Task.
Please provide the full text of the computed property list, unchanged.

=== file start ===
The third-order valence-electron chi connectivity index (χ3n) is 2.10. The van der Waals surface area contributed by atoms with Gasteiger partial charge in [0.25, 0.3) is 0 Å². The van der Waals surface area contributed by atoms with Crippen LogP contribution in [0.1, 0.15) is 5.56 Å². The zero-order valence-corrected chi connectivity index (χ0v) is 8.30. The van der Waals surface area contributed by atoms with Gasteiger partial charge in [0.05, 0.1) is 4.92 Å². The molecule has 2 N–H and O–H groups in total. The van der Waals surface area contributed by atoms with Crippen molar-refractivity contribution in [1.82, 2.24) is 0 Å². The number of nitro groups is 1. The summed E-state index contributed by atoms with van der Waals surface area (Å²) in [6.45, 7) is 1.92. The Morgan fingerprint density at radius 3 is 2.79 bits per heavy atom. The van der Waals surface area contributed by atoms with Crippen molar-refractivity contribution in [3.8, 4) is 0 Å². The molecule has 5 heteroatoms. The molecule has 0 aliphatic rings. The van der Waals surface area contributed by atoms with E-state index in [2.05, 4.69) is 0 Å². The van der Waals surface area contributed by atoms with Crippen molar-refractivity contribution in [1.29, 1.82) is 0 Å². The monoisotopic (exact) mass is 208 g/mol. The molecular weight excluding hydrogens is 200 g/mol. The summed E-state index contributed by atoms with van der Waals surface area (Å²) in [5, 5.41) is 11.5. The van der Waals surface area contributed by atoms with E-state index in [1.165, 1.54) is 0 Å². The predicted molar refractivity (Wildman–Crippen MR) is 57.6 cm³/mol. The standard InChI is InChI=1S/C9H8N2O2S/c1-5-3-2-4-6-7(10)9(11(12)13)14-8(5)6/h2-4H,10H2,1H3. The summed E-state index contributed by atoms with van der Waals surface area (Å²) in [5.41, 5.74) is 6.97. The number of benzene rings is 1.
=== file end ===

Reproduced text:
The third-order valence-electron chi connectivity index (χ3n) is 2.10. The van der Waals surface area contributed by atoms with Gasteiger partial charge in [0.25, 0.3) is 0 Å². The van der Waals surface area contributed by atoms with Crippen LogP contribution in [0.1, 0.15) is 5.56 Å². The zero-order valence-corrected chi connectivity index (χ0v) is 8.30. The van der Waals surface area contributed by atoms with Gasteiger partial charge in [0.05, 0.1) is 4.92 Å². The molecule has 2 N–H and O–H groups in total. The van der Waals surface area contributed by atoms with Crippen molar-refractivity contribution in [1.82, 2.24) is 0 Å². The number of nitro groups is 1. The summed E-state index contributed by atoms with van der Waals surface area (Å²) in [6.45, 7) is 1.92. The Morgan fingerprint density at radius 3 is 2.79 bits per heavy atom. The van der Waals surface area contributed by atoms with Crippen molar-refractivity contribution in [3.8, 4) is 0 Å². The molecule has 5 heteroatoms. The molecule has 0 aliphatic rings. The van der Waals surface area contributed by atoms with E-state index in [2.05, 4.69) is 0 Å². The van der Waals surface area contributed by atoms with Crippen molar-refractivity contribution in [1.29, 1.82) is 0 Å². The monoisotopic (exact) mass is 208 g/mol. The molecular weight excluding hydrogens is 200 g/mol. The summed E-state index contributed by atoms with van der Waals surface area (Å²) in [5, 5.41) is 11.5. The van der Waals surface area contributed by atoms with E-state index in [1.165, 1.54) is 0 Å². The predicted molar refractivity (Wildman–Crippen MR) is 57.6 cm³/mol. The standard InChI is InChI=1S/C9H8N2O2S/c1-5-3-2-4-6-7(10)9(11(12)13)14-8(5)6/h2-4H,10H2,1H3. The summed E-state index contributed by atoms with van der Waals surface area (Å²) in [5.41, 5.74) is 6.97. The number of benzene rings is 1.